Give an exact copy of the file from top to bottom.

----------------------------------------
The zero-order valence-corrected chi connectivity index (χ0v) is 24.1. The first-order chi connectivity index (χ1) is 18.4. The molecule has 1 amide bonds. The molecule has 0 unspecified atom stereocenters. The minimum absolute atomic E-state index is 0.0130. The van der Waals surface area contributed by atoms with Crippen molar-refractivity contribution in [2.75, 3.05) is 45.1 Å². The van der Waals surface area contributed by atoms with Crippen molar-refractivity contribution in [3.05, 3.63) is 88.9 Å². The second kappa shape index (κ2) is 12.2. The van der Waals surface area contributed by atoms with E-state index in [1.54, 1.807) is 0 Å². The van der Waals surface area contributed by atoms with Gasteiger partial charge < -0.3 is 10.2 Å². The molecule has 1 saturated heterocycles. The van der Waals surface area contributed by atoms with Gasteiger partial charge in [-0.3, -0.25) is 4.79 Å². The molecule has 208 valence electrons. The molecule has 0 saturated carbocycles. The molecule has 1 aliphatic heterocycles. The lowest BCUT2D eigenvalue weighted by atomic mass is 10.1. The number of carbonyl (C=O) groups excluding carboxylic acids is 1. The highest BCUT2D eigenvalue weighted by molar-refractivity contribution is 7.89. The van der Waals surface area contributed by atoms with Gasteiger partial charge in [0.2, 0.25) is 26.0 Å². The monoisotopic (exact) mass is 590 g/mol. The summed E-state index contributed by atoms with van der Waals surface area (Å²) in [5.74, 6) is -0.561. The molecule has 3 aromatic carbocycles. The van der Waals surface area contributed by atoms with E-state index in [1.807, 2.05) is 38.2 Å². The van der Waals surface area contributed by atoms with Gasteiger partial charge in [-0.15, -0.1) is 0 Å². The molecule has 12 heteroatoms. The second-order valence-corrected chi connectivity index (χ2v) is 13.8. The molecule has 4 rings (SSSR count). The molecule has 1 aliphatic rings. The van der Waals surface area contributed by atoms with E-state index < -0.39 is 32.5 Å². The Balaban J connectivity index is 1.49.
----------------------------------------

The zero-order valence-corrected chi connectivity index (χ0v) is 24.1. The first-order chi connectivity index (χ1) is 18.4. The molecule has 1 amide bonds. The molecule has 0 unspecified atom stereocenters. The minimum absolute atomic E-state index is 0.0130. The van der Waals surface area contributed by atoms with Crippen molar-refractivity contribution in [2.75, 3.05) is 45.1 Å². The van der Waals surface area contributed by atoms with Crippen molar-refractivity contribution in [3.05, 3.63) is 88.9 Å². The second kappa shape index (κ2) is 12.2. The van der Waals surface area contributed by atoms with E-state index in [1.54, 1.807) is 0 Å². The van der Waals surface area contributed by atoms with Gasteiger partial charge < -0.3 is 10.2 Å². The molecule has 1 saturated heterocycles. The van der Waals surface area contributed by atoms with Gasteiger partial charge in [-0.3, -0.25) is 4.79 Å². The molecule has 208 valence electrons. The molecule has 0 saturated carbocycles. The molecule has 1 aliphatic heterocycles. The lowest BCUT2D eigenvalue weighted by atomic mass is 10.1. The number of carbonyl (C=O) groups excluding carboxylic acids is 1. The highest BCUT2D eigenvalue weighted by molar-refractivity contribution is 7.89. The van der Waals surface area contributed by atoms with Gasteiger partial charge in [0.2, 0.25) is 26.0 Å². The monoisotopic (exact) mass is 590 g/mol. The summed E-state index contributed by atoms with van der Waals surface area (Å²) in [5.74, 6) is -0.561. The molecule has 3 aromatic carbocycles. The van der Waals surface area contributed by atoms with E-state index in [1.807, 2.05) is 38.2 Å². The van der Waals surface area contributed by atoms with Gasteiger partial charge in [-0.15, -0.1) is 0 Å². The molecule has 12 heteroatoms. The second-order valence-corrected chi connectivity index (χ2v) is 13.8. The molecule has 4 rings (SSSR count). The molecule has 1 aliphatic rings. The van der Waals surface area contributed by atoms with E-state index < -0.39 is 32.5 Å². The Balaban J connectivity index is 1.49.